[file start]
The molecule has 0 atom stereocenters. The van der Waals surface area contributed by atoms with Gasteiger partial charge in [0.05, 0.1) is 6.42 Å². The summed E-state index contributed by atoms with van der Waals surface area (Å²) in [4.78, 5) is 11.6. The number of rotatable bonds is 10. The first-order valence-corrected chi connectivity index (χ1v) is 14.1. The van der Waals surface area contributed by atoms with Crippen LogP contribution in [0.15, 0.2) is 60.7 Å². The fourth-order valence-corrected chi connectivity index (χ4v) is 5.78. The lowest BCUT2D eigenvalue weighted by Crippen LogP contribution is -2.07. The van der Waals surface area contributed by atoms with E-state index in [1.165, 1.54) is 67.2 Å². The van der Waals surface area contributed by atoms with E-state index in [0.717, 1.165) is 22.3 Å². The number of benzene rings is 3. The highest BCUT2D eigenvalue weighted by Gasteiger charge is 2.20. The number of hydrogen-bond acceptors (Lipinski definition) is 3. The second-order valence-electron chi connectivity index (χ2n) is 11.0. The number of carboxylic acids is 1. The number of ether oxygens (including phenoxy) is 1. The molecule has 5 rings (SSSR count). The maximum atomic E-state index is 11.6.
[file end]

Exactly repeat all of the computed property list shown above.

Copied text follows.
The molecule has 0 atom stereocenters. The van der Waals surface area contributed by atoms with Gasteiger partial charge in [0.05, 0.1) is 6.42 Å². The summed E-state index contributed by atoms with van der Waals surface area (Å²) in [4.78, 5) is 11.6. The number of rotatable bonds is 10. The first-order valence-corrected chi connectivity index (χ1v) is 14.1. The van der Waals surface area contributed by atoms with Crippen LogP contribution in [0.15, 0.2) is 60.7 Å². The fourth-order valence-corrected chi connectivity index (χ4v) is 5.78. The lowest BCUT2D eigenvalue weighted by Crippen LogP contribution is -2.07. The van der Waals surface area contributed by atoms with E-state index in [1.165, 1.54) is 67.2 Å². The van der Waals surface area contributed by atoms with E-state index in [0.717, 1.165) is 22.3 Å². The number of benzene rings is 3. The highest BCUT2D eigenvalue weighted by Gasteiger charge is 2.20. The number of hydrogen-bond acceptors (Lipinski definition) is 3. The second-order valence-electron chi connectivity index (χ2n) is 11.0. The number of carboxylic acids is 1. The number of ether oxygens (including phenoxy) is 1. The molecule has 5 rings (SSSR count). The maximum atomic E-state index is 11.6.